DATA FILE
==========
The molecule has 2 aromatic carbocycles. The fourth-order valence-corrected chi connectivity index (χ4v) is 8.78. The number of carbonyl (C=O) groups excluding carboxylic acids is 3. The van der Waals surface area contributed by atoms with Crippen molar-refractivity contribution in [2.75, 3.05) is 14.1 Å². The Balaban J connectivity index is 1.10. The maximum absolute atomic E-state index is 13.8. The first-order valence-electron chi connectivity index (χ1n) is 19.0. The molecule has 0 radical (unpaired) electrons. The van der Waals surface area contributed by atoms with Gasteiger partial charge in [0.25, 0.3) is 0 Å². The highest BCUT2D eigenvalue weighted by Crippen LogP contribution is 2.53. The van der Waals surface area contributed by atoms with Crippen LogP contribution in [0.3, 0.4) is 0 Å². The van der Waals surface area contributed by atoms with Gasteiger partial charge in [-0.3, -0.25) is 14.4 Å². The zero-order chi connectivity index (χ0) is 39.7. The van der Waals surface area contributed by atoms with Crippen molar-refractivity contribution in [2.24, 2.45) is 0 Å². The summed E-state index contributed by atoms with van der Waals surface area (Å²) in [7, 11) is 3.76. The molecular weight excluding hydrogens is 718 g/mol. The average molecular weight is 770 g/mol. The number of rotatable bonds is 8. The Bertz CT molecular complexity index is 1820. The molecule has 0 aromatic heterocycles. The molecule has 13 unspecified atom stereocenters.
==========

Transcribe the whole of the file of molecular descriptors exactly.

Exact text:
The molecule has 2 aromatic carbocycles. The fourth-order valence-corrected chi connectivity index (χ4v) is 8.78. The number of carbonyl (C=O) groups excluding carboxylic acids is 3. The van der Waals surface area contributed by atoms with Crippen molar-refractivity contribution in [2.75, 3.05) is 14.1 Å². The Balaban J connectivity index is 1.10. The maximum absolute atomic E-state index is 13.8. The first-order valence-electron chi connectivity index (χ1n) is 19.0. The molecule has 0 radical (unpaired) electrons. The van der Waals surface area contributed by atoms with Gasteiger partial charge in [0.25, 0.3) is 0 Å². The highest BCUT2D eigenvalue weighted by Crippen LogP contribution is 2.53. The van der Waals surface area contributed by atoms with Crippen LogP contribution in [0.3, 0.4) is 0 Å². The van der Waals surface area contributed by atoms with Gasteiger partial charge in [-0.3, -0.25) is 14.4 Å². The zero-order chi connectivity index (χ0) is 39.7. The van der Waals surface area contributed by atoms with Crippen molar-refractivity contribution in [2.24, 2.45) is 0 Å². The summed E-state index contributed by atoms with van der Waals surface area (Å²) in [7, 11) is 3.76. The molecular weight excluding hydrogens is 718 g/mol. The average molecular weight is 770 g/mol. The number of rotatable bonds is 8. The Bertz CT molecular complexity index is 1820. The molecule has 0 aromatic heterocycles. The molecule has 13 unspecified atom stereocenters.